Before TV, before the movies and before radio, the Circus was show biz. From acrobats to tattooed sideshows, and everything in between, circuses thrilled audiences from coast to coast. While the allure of the freak and magic might have died down, nothing can deny the rich cultural history left behind from one of America’s favorite entertainment outlets. Photographs, prints and broadsides. Objects of ephemera, like the massive rings giants gave to guests. All these work to bring thecircus of old alive.
Taschen’s The Circus, 1870-1950 covers the golden era of American circuses. Written by Circus historians Linda Granfield and Dominique Jando, the book is devised in 9 thematic chapters. Photographs from the likes of Matthew Brady (famed for his civil war photography) and Weegee (famed for being a bit of a liar) are included. Also, there is little known circus work from Charles and Ray Eames and Stanley Kubrick. All of this works together for a comprehensive textual and visual account of the circus. A must for anyone interested in American folk life.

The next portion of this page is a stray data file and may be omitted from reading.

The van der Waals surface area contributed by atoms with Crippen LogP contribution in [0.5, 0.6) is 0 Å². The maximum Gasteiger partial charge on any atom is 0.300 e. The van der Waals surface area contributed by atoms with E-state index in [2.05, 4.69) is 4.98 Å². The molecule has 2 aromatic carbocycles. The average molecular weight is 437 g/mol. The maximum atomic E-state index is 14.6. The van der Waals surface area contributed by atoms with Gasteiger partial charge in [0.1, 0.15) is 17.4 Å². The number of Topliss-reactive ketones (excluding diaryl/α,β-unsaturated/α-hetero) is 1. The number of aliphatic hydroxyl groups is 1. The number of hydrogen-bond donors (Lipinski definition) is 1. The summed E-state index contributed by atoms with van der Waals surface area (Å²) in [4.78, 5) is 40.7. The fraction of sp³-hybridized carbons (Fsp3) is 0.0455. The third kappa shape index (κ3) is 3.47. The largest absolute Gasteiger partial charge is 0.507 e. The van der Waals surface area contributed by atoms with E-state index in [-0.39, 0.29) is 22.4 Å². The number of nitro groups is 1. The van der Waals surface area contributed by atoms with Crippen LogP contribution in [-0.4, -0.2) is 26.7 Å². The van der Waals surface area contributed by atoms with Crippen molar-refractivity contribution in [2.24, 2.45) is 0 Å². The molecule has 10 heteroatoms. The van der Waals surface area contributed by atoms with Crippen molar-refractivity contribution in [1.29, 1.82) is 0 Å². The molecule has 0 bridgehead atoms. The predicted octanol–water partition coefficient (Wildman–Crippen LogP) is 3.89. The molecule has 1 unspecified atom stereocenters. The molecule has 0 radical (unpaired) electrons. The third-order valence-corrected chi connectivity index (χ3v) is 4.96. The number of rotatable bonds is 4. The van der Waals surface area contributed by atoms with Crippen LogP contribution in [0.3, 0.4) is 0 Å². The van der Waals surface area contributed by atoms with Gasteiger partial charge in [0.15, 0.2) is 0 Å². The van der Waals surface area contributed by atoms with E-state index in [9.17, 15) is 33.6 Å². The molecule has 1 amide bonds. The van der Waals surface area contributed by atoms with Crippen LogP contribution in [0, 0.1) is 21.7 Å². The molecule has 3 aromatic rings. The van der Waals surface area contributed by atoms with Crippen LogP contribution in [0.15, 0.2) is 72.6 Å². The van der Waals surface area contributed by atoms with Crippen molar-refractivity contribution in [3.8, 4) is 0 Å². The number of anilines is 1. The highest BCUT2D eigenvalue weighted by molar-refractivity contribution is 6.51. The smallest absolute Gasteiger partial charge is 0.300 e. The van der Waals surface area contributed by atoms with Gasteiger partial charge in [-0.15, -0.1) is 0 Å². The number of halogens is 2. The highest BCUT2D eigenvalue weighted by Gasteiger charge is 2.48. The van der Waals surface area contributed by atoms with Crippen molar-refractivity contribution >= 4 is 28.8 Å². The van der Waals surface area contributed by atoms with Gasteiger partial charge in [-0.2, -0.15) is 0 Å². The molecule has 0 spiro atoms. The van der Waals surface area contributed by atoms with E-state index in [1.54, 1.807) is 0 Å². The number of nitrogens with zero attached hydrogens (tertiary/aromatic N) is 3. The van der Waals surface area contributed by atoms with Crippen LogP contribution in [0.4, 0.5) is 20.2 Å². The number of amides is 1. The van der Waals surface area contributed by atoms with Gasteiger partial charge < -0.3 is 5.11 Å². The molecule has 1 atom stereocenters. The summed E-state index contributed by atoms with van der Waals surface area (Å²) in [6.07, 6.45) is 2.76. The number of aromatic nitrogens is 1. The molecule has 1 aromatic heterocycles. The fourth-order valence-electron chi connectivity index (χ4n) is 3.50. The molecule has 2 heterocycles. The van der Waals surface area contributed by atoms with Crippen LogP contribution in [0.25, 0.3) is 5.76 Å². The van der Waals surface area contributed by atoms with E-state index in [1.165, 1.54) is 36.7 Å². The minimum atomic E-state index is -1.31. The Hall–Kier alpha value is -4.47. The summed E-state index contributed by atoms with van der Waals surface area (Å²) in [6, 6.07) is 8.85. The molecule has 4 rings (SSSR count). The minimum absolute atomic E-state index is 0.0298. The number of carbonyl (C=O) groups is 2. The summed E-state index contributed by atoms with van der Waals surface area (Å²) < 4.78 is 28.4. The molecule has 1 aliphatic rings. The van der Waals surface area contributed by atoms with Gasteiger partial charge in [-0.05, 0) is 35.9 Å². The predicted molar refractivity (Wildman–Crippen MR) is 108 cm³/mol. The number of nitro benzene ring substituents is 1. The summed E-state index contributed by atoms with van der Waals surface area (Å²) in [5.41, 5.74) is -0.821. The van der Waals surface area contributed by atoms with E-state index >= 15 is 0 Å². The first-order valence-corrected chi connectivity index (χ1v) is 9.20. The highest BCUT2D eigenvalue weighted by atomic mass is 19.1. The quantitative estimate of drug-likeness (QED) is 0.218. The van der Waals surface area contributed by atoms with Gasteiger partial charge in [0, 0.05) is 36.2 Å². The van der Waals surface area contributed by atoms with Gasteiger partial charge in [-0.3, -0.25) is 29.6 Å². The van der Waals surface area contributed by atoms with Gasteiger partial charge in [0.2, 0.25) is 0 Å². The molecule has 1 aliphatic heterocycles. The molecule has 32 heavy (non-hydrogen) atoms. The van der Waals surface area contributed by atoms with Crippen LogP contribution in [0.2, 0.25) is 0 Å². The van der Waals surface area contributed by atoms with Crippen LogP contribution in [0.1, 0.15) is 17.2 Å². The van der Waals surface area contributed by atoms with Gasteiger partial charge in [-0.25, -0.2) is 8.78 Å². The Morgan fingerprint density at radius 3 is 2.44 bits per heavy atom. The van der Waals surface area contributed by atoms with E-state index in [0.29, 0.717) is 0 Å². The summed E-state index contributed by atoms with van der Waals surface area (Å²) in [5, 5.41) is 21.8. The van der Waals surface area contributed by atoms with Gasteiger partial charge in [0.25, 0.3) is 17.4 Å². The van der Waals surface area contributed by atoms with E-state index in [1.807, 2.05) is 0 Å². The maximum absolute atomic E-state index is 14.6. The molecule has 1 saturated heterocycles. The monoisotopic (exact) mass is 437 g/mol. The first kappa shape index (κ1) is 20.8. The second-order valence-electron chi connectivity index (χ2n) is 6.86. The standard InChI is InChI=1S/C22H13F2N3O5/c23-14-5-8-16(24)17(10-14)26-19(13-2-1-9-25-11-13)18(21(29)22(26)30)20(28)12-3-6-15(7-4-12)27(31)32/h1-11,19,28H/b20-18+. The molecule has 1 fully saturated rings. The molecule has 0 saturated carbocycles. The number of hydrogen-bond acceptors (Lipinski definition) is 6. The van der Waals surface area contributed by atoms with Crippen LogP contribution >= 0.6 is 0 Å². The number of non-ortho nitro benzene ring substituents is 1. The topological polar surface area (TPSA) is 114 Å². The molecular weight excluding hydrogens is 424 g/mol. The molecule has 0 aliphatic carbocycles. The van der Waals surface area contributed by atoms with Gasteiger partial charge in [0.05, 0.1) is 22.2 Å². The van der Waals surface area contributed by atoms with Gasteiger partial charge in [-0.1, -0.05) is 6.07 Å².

A few more images from the book after the jump.